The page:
Can you film police while on the job?

Toronto police car seen in downtown near Yonge and Dundas streets.
Given the electric and emotional relationship between civilians and police south of the border, the events that transpired thankfully did not escalate further. Reuters photo.

A disturbing video making the rounds on social media appears to show a Toronto police officer attempting to arrest a suspect at a liquor store while fending off verbal abuse from bystanders.

The video, posted online this week, raises interesting questions on recording police while they carry out their jobs: Iis it legal and what are the consequences of capturing the cops?

According to privacy lawyer David Fraser, writing on his Canadian Privacy Law Blog, “there is no law in Canada that prevents a member of the public from taking photographs or video of a police officer executing his or her duties in public or in a location lawfully controlled by the photographer (in fact, police officers have no privacy rights in public when executing their duties).”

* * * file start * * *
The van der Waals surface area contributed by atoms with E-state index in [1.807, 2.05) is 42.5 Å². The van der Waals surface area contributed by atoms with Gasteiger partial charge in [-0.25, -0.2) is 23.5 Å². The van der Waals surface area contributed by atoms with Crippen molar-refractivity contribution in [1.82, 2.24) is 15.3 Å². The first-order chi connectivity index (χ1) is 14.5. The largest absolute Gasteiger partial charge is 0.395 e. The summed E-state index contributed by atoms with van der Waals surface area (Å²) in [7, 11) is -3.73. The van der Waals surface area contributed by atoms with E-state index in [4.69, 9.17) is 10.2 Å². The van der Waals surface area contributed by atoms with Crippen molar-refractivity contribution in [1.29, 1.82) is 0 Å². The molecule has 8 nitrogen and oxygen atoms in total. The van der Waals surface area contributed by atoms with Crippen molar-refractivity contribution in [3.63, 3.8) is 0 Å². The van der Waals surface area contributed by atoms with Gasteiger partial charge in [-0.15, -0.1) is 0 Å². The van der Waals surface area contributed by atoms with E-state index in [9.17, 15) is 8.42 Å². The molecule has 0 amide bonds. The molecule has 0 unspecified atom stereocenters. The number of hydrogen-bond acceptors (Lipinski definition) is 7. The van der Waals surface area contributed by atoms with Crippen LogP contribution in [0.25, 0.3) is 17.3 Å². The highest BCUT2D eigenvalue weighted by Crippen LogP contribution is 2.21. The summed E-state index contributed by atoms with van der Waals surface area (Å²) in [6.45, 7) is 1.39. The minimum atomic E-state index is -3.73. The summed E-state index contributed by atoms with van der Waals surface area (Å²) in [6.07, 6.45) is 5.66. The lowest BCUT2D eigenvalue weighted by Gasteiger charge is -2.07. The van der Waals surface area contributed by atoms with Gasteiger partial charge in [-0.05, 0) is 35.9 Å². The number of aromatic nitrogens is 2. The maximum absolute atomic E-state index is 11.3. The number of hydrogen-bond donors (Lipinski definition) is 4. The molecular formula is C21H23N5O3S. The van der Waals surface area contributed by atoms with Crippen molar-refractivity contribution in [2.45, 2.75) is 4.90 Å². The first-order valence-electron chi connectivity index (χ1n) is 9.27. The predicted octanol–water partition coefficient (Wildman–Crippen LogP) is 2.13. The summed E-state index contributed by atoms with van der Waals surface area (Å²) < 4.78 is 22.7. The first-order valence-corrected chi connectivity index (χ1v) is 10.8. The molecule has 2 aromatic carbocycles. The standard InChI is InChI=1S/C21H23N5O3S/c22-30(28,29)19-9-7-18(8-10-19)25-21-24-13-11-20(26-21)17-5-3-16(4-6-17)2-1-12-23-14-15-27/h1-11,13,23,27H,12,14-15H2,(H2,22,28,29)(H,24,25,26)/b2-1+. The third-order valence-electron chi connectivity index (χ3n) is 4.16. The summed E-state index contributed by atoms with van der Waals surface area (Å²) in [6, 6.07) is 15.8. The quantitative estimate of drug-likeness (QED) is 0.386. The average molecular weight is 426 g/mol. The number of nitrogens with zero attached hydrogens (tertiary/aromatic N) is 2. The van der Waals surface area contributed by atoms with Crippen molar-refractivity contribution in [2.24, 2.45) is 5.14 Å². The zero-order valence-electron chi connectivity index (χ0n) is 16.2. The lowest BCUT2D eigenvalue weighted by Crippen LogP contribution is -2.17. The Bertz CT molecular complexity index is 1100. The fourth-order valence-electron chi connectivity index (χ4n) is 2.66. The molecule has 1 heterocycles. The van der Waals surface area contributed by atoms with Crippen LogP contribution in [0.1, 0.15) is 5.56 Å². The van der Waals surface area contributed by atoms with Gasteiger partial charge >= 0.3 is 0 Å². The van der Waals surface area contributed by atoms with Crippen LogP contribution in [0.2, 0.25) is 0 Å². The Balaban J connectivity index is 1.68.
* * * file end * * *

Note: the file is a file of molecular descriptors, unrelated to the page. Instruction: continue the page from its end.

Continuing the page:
Fraser also notes that “you cannot interfere with a police officer’s lawful execution of his or her duties, but taking photos or videos does not, in and of itself, constitute interference.”

While the person recording the video may not have interfered with the officer’s duties, he or she should note they could be called as a witness to the events if it becomes a criminal case before the courts.

As seen in the video, one bystander did get too close for comfort, attempting to prevent the officer from making an arrest, has been arrested. Andrew Burger, 41, will likely be charged with obstructing police.

Given the electric and emotional relationship between civilians and police south of the border, the events that transpired thankfully did not escalate further.

Smartphone videos are important and valuable tools for both sides of the issue, but only as long as they help form the narrative each side is trying to push.

The takeaway from this unfortunate event is that whipping out your iPhone to record an arrest may get you 15 minutes of social media fame, but often no thought is put into the what, where, and why of police work, especially arrests. In this case, Toronto police have said the arrest is lawful.
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